Repent sounds like such a religious word, like street preachers shouting, like moralists wagging fingers. But I learned a long time ago that the literal translation of "repent" is to turn around. "Hey, buddy, you're headed in the wrong direction"—that sounds like a helpful, kind word, not a scathing correction. I think it's this type of encouraging word that Jesus himself offers when he begins his ministry with a proclamation: "The kingdom of God is among you. Repent, and believe the good news."
If to repent is to turn around, to turn towards God and start walking with God instead of on my own away from God, then confession is a starting point on the road to the kingdom.
Confession is the starting point on the road to the kingdom.
Try to envision it with me—imagine yourself walking towards something you want, even though you have a nagging sense that the something you want might not be good for you, might not be best for you, might even hurt someone else. That something might be very obvious, like you decide to emulate Walter White (of Breaking Bad fame) and become a crystal-meth kingpin. Or it might be more domestic in nature, like you find yourself snapping at your kids and feeling gross about your body and saying something mean about your sister to your other sister and drinking three glasses of wine that night and knowing that you wish everything didn't feel quite so saturated with self-pity and complaints.
On Ash Wednesday, the beginning of the Lenten anticipation of Easter, I decide to reflect on each day and confess one thing. One of the many things I've realized over the course of the past few weeks of confession is that when I pay attention to my sin, I feel icky. It's not guilt. The ickiness is an awareness of the fact that sin is me walking away from God, walking away from full life, from beauty and truth and goodness and everything I want for myself and for others. It's not confession that makes me feel bad. It's sin. And it's confession that helps me recognize my own malaise.
So here I am, walking away from God with polite little steps. And in comes confession, this act of pausing each day to ask myself where and when I have turned away from the life God offers. Confession is me stopping in my tracks, turning my head for a minute and looking back over my shoulder. Confession is seeing where I want to be instead of where I am: seeing the satisfaction of reconciliation with my kids after I let irritation get the better of me, expecting the feeling of lightness and beauty after thinking well of the people around me instead of harboring jealousy or resentment, anticipating the sense of health and well-being after a good meal and a good night's sleep instead of the restlessness of anxiety.
And then, I'm sad to say, after that momentary pause in which I acknowledge my wrong action or thought, after I turn my head towards the light, I often start walking away again. The pattern goes something like: step-step-step away from God, glance over shoulder and think, "Wow it's lovely over there, but it seems like it would take a lot of hard work to get there," turn back towards where I was headed in the first place, step-step-step.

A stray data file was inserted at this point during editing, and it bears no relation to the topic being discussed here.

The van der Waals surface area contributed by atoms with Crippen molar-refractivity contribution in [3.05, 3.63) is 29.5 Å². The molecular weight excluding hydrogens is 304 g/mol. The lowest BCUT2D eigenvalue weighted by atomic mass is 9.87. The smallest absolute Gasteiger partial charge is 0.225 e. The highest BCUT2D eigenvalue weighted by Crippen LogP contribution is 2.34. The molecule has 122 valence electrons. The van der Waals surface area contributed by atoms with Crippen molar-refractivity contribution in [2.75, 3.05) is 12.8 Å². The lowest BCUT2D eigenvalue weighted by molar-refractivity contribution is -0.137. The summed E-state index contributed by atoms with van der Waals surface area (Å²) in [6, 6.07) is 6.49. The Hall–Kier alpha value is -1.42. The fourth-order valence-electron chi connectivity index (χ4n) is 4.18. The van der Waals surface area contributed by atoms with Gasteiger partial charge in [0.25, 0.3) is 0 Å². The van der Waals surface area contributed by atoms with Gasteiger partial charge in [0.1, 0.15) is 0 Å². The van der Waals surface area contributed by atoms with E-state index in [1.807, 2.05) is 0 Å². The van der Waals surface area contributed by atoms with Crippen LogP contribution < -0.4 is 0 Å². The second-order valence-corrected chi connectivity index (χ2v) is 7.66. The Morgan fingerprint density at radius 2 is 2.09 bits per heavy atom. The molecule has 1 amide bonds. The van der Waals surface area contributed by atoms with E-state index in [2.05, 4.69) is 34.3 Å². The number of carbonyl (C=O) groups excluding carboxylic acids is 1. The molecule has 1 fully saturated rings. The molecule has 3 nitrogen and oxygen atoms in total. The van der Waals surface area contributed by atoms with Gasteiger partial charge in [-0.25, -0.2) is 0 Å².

Confession interrupts my walk away from God. It slows me down. It increases my longing for change. But it doesn't change me. It doesn't turn me around.
Jesus told us to "repent and believe." Later in his ministry, he also told the parable of the two sons, a story in which a wayward son finally decides to turn around and come home to his father. One of the most exhilarating moments in that story is when we realize that the son doesn't need to walk all the way home by himself. Rather, Jesus says, "while he was still a long way off" his father ran out to greet him. The father was looking for the son, longing for him to turn around. And once he did, the father sprinted towards him to welcome him, and to escort him home.
I've been heartened by that passage throughout this season of Lent, as I have become daily more aware of the ways I walk away from God and away from the full life God offers. Confession has made me aware of my sin and even given me a desire to repent. But I can't walk all the way on my own. I have found that when I finally admit I'm headed in the wrong direction and turn around, I am no longer alone.
Jesus talks about God's kingdom all the time, and he repeatedly envisions it as a party—a banquet, a feast, a joyful celebration of all that is good. How strange that I keep wandering away from the banquet, glimpsing over my shoulder at the twinkling lights I've left behind. How beautiful that when I finally start to find my way back to the celebration, I find that God has been running towards me, embracing me, calling me his own, welcoming me home.
That scary, religious word—repent? An invitation to a banquet in the house of the Lord. A means of participation in the kingdom of God. A welcome into the family.